If you know the story recounted in Joshua 2, Rahab helped the spies by hiding them and enabling their escape over the wall of Jericho.  When the day of battle came, she obeyed as earlier instructed by the Israelis.  She let down a scarlet cord out her window, out over the wall, as a marker to let the Jewish warriors know which household to spare. 

That is a pretty impressive salvation story right there, but the story of Rahab goes up yet another level.  She ended up marrying a good Jewish man and became the mother of Boaz.  This is the same Boaz who became famous in the Book of Ruth.  Boaz was the father of Jesse, and the grandfather of King David.  So not only does King David the psalm writer have in his DNA a former prostitute, but he also has as his grandmother Ruth, the woman who left her home of idolatry to care for her Jewish mother-in-law, Naomi.  If you look at the Book of Ruth, Naomi’s faith in God’s goodness seemed to go on vacation while at the same time heathen Ruth decided to make Jehovah God her own God, even though she had to leave everything that was familiar, everything that was the norm.  She decided that the Jewish God was Who He said He was, without promises and a glimpse of the future.

Rahab and Ruth are two tiny little individuals comprising the “great cloud of witnesses” of Hebrews 12.  In their own right, they would have both been the discards and throwaways which Hazel would consider so harshly and negatively.  It would seem their lives should have blown away like dust in the wind, yet Ruth has an entire book of the Bible written about her and Rahab is a major player in the cloud of witnesses.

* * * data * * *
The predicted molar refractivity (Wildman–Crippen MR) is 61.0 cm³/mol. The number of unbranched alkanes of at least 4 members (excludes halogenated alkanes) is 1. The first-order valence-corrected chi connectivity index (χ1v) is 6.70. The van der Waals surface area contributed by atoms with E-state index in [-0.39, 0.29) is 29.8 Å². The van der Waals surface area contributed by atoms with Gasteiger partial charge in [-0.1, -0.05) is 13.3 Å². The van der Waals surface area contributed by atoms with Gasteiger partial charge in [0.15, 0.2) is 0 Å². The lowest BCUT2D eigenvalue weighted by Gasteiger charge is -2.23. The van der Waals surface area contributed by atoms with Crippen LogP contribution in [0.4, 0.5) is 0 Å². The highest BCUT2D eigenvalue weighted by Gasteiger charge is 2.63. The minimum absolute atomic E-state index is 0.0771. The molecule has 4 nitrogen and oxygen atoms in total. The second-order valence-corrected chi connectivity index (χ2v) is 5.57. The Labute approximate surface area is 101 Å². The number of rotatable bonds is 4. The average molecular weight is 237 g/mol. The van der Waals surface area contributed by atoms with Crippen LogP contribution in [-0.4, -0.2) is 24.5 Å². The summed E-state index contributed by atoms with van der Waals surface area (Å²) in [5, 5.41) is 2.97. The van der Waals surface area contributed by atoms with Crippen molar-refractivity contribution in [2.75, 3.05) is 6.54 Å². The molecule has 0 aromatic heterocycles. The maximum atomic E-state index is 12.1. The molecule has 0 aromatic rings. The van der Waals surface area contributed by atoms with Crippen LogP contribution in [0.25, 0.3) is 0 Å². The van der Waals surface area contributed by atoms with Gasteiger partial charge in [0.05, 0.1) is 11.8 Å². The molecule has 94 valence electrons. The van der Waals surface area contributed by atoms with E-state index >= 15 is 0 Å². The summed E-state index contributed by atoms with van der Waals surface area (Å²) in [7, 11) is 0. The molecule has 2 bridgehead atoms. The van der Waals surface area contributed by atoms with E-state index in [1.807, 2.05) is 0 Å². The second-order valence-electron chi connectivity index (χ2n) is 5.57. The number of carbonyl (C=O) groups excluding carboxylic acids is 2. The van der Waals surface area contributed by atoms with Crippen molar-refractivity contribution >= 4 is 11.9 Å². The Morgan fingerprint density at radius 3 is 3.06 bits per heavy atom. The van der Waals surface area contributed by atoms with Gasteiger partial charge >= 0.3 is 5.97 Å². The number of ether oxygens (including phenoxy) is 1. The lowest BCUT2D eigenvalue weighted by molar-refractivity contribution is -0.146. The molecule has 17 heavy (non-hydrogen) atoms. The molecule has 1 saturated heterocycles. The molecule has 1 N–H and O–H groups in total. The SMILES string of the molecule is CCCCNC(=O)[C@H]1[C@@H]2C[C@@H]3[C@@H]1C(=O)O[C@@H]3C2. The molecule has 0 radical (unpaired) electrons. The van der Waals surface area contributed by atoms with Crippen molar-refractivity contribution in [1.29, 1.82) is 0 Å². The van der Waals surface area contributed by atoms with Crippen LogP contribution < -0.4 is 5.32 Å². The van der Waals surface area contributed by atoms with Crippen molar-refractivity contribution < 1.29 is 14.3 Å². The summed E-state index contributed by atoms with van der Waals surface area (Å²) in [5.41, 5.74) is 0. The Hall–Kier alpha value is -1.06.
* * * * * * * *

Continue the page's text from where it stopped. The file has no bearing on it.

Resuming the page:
What the two women had in common is that they both decided to purposely walk into the unknown based on a God they couldn’t see, touch or feel.  When they got to huge crossroads in their lives, they decided to translate their burgeoning faith into footwork.  They chose paths not illuminated by cozy warm and safe lighting.  They decided on the route which was rather hazy and cloudy.  Neither of them knew that the clouds surrounding them were actually “a cloud of witnesses who by faith have testified to the truth of God’s absolute faithfulness”. 

During these past few years I have come across a number of major crossroads in my own life.  Have to tell you, choosing to walk by faith instead of by faith can be disorienting, disturbing, and at times downright scary.  Right now I am traveling through yet another crossroads, and this one has entailed leaving the security of the job I held for 15 years.  This has not been exactly a smooth path laid out before me.  I look at our financial accounts and know those Prudential retirement specialists are not going to be knocking at my door enticed by my wealth and portfolio.  I look at circumstances and can become frozen by fear.  However, at the bottom of my heart and with every breath, I know that this is the right time, the right place, and the right God.  My Savior has too many songs and words yet to sing from my life; tunes I never could have imagined.  God has been sending me too many people who need to be loved, cared for, and disciple.  God has been laying another path out for me – it’s a brand new highway. 

Looking out my window today, it is a little cloudy.  However, those clouds are comprised of millions who have tasted of Jesus and found Him good.  I am in great company.

2 Replies to “THE CLOUDS”

  1. This message could not be more timely. Yes, I am frozen in time. Your message is directly meant for me.

    I am one of those you refer to as needing to be loved, cared for and discipled.